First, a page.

Featuring work recorded in the 1960s and early '70s, this collection presents many of folk singer Joan Baez's finest moments, including socially conscious songs ("I Pity the Poor Immigrant") and cover tunes (Bob Dylan's "It's All Over Now Baby Blue," Kris Kristofferson's "Help Me Make It Through the Night").
Fourteen songs may or may not represent the ideal introduction to Joan Baez's 12 years at the Vanguard label, but there is no arguing with their resonance. This is Baez 101, rounding up all her hits (bar, mercifully, "Little Drummer Boy"), while showcasing the sheer versatility that she packed into the first decade-plus of her career. Who else, after all, could take "Let It Be" and "Help Me Make It Through the Night" and render something new and beautiful from either? Likewise, she remains the most evocative interpreter Bob Dylan ever had, and the opening "It's All Over Now Baby Blue" is a true tour de force. Of course, the album's brevity ensures it will be of little interest to any but the most casual listener, but within those limitations, it does its job with effortless grace. ~ Dave Thompson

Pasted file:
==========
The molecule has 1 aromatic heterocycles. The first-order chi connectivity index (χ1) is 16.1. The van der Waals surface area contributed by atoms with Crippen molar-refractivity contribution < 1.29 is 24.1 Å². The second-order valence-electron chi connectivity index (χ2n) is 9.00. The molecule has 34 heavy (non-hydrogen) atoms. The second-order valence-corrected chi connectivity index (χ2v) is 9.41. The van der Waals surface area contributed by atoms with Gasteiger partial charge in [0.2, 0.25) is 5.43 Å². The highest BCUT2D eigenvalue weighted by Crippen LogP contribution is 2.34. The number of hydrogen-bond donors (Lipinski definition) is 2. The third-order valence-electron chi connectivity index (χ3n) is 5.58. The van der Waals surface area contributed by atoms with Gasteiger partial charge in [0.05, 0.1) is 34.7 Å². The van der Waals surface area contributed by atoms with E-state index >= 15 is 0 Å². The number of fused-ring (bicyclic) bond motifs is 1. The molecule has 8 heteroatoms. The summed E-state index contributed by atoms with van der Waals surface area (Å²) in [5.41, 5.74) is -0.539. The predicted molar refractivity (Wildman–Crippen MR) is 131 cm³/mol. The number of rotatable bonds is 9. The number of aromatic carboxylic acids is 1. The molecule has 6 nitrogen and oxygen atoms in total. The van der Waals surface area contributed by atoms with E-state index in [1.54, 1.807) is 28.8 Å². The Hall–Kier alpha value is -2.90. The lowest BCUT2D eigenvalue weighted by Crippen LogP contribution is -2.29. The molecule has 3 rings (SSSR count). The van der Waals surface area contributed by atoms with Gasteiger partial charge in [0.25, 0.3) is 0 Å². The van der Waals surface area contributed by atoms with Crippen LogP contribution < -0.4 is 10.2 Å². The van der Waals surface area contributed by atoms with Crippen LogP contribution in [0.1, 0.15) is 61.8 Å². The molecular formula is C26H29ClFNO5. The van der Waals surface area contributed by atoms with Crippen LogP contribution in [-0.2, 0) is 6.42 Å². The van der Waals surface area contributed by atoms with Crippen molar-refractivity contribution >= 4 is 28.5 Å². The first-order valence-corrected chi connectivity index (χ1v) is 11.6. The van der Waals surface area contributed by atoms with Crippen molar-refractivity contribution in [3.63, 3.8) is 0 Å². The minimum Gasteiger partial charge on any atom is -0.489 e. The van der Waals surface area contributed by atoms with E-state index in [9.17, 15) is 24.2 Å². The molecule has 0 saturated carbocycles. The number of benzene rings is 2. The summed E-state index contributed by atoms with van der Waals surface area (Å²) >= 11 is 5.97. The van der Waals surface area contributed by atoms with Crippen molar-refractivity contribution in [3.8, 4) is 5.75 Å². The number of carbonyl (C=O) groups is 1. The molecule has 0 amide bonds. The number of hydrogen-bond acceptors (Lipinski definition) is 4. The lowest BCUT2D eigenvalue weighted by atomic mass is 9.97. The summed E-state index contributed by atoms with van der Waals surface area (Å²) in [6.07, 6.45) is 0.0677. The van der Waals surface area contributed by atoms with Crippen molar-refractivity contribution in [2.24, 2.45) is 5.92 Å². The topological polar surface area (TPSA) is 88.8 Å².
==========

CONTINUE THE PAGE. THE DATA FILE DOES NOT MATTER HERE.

Amazing how Ian and Sylvia's music, which some purists once foolishly dissed as too slick and commercial-sounding to pass the authenticity test, holds up more than three decades after the passing of the folk revival that brought them out of Canada and onto the international stage. Ian Tyson, once again a significant figure on the folk scene, is today the undisputed king of the new cowboy music. Probably he has fans who've never heard, or even heard of, the songs he and partner, subsequent wife, and finally ex-wife Sylvia Fricker Tyson recorded in the 1960s. This generally well-chosen set, taken from their classic Vanguard recordings, is a chance to hear the duo, depending on where you're coming from, for the first or yet one more time. There's a good mix of the couple's originals, including hits such as "You Were on My Mind," "Four Strong Winds," and "Some Day Soon," covers of Gordon Lightfoot, Joni Mitchell, Johnny Cash, Phil Ochs (whose "Changes" is a highlight here), and Bob Dylan, and traditional songs and ballads. Among these last are the gorgeous French-Canadian "Un Canadien Errant" and an affecting rendition of the Caribbean sailor's lament "Mary Ann," plus solid readings of Anglo-Celtic-American standards "Nancy Whiskey," "Katy Dear," and "The Greenwood Sidie." On the other hand, "Rocks and Gravel," from the African-American prison-song tradition, needs more vocal heft than the Tysons are able to bring to it. Among the newer material David Rea's pretentious "Ninety Degrees by Ninety Degrees" makes an unwelcome reappearance. Ian's "Play One More," surely his most uninspired composition (hobbled, moreover, with a clumsy arrangement), comes inexplicably out of moth balls, leaving the listener to wonder why a neglected masterpiece like "Four Rode by" was left hanging in the closet. On the other hand, another overlooked jewel, "The Renegade," among the finest of the many splendid songs Ian has composed, is here in all its tragic glory. All in all, with the exceptions noted, this is music built to last.
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